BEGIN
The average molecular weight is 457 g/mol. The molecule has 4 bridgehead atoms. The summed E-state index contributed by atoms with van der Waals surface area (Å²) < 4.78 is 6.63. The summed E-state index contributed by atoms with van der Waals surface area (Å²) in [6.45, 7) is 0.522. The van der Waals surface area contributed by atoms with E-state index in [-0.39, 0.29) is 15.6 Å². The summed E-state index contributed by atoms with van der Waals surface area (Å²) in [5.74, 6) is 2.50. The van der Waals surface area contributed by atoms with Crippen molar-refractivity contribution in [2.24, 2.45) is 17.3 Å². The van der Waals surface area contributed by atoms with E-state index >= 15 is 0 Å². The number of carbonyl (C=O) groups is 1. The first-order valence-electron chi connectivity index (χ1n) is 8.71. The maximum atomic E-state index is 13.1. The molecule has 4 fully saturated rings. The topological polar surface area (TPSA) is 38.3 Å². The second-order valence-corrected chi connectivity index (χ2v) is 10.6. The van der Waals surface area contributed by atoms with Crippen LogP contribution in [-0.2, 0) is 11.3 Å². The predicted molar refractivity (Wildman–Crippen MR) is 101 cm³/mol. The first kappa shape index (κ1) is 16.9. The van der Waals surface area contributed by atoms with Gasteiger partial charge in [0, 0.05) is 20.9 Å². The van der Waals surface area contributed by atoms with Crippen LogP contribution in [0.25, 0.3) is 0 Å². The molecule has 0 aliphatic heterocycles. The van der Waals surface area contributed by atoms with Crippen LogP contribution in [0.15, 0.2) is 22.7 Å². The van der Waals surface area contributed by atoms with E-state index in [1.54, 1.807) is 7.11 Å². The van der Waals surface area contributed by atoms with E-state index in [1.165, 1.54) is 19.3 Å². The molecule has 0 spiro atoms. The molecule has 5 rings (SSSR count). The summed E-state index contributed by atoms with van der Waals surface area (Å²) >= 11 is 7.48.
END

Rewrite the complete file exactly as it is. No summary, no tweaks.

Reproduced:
The average molecular weight is 457 g/mol. The molecule has 4 bridgehead atoms. The summed E-state index contributed by atoms with van der Waals surface area (Å²) < 4.78 is 6.63. The summed E-state index contributed by atoms with van der Waals surface area (Å²) in [6.45, 7) is 0.522. The van der Waals surface area contributed by atoms with E-state index in [-0.39, 0.29) is 15.6 Å². The summed E-state index contributed by atoms with van der Waals surface area (Å²) in [5.74, 6) is 2.50. The van der Waals surface area contributed by atoms with Crippen molar-refractivity contribution in [2.24, 2.45) is 17.3 Å². The van der Waals surface area contributed by atoms with E-state index >= 15 is 0 Å². The number of carbonyl (C=O) groups is 1. The first-order valence-electron chi connectivity index (χ1n) is 8.71. The maximum atomic E-state index is 13.1. The molecule has 4 fully saturated rings. The topological polar surface area (TPSA) is 38.3 Å². The second-order valence-corrected chi connectivity index (χ2v) is 10.6. The van der Waals surface area contributed by atoms with Crippen LogP contribution in [-0.2, 0) is 11.3 Å². The predicted molar refractivity (Wildman–Crippen MR) is 101 cm³/mol. The first kappa shape index (κ1) is 16.9. The van der Waals surface area contributed by atoms with Gasteiger partial charge in [0, 0.05) is 20.9 Å². The van der Waals surface area contributed by atoms with Crippen LogP contribution in [0.25, 0.3) is 0 Å². The molecule has 0 aliphatic heterocycles. The van der Waals surface area contributed by atoms with Crippen LogP contribution in [0.15, 0.2) is 22.7 Å². The van der Waals surface area contributed by atoms with E-state index in [1.54, 1.807) is 7.11 Å². The van der Waals surface area contributed by atoms with E-state index in [1.165, 1.54) is 19.3 Å². The molecule has 0 spiro atoms. The molecule has 5 rings (SSSR count). The summed E-state index contributed by atoms with van der Waals surface area (Å²) >= 11 is 7.48.